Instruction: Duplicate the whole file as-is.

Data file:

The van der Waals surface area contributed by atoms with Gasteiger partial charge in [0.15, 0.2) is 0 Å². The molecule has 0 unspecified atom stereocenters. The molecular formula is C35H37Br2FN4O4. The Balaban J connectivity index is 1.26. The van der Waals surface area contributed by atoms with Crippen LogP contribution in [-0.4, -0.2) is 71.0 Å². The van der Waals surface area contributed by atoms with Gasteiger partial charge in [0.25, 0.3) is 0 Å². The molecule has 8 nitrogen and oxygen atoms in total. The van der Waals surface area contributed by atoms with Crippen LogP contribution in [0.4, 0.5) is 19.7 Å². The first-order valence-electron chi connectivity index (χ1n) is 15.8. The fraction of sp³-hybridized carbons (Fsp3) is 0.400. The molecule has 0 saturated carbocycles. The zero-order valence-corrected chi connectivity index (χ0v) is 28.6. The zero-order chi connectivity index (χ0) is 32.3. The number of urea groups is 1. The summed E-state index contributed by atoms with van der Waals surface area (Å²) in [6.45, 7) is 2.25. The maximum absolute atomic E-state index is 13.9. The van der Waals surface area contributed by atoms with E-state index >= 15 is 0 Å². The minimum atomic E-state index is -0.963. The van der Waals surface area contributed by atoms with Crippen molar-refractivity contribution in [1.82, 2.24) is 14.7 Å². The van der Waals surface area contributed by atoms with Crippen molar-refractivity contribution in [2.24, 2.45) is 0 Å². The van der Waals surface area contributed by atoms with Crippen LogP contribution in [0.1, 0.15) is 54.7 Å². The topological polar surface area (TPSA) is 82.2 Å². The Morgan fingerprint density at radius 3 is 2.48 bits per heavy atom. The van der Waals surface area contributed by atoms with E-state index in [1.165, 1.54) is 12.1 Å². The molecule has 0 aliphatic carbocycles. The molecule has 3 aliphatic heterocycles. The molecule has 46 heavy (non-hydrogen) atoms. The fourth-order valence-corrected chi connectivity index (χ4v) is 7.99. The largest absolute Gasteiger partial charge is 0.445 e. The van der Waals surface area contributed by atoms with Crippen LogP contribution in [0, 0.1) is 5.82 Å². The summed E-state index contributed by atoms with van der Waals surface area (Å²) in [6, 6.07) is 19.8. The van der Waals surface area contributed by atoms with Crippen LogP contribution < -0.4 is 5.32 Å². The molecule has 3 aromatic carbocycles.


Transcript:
The van der Waals surface area contributed by atoms with Gasteiger partial charge in [0.15, 0.2) is 0 Å². The molecule has 0 unspecified atom stereocenters. The molecular formula is C35H37Br2FN4O4. The Balaban J connectivity index is 1.26. The van der Waals surface area contributed by atoms with Crippen LogP contribution in [-0.4, -0.2) is 71.0 Å². The van der Waals surface area contributed by atoms with Gasteiger partial charge in [0.25, 0.3) is 0 Å². The molecule has 8 nitrogen and oxygen atoms in total. The van der Waals surface area contributed by atoms with Crippen LogP contribution in [0.4, 0.5) is 19.7 Å². The first-order valence-electron chi connectivity index (χ1n) is 15.8. The fraction of sp³-hybridized carbons (Fsp3) is 0.400. The molecule has 0 saturated carbocycles. The zero-order valence-corrected chi connectivity index (χ0v) is 28.6. The zero-order chi connectivity index (χ0) is 32.3. The number of urea groups is 1. The summed E-state index contributed by atoms with van der Waals surface area (Å²) in [6.45, 7) is 2.25. The maximum absolute atomic E-state index is 13.9. The van der Waals surface area contributed by atoms with E-state index >= 15 is 0 Å². The minimum atomic E-state index is -0.963. The van der Waals surface area contributed by atoms with Crippen molar-refractivity contribution in [1.82, 2.24) is 14.7 Å². The van der Waals surface area contributed by atoms with Crippen molar-refractivity contribution in [2.24, 2.45) is 0 Å². The van der Waals surface area contributed by atoms with Crippen LogP contribution in [0.1, 0.15) is 54.7 Å². The topological polar surface area (TPSA) is 82.2 Å². The Morgan fingerprint density at radius 3 is 2.48 bits per heavy atom. The van der Waals surface area contributed by atoms with E-state index in [1.165, 1.54) is 12.1 Å². The molecule has 0 aliphatic carbocycles. The molecule has 3 aliphatic heterocycles. The molecule has 46 heavy (non-hydrogen) atoms. The fourth-order valence-corrected chi connectivity index (χ4v) is 7.99. The largest absolute Gasteiger partial charge is 0.445 e. The van der Waals surface area contributed by atoms with Crippen LogP contribution in [0, 0.1) is 5.82 Å². The summed E-state index contributed by atoms with van der Waals surface area (Å²) in [6, 6.07) is 19.8. The van der Waals surface area contributed by atoms with Crippen LogP contribution < -0.4 is 5.32 Å². The molecule has 3 aromatic carbocycles.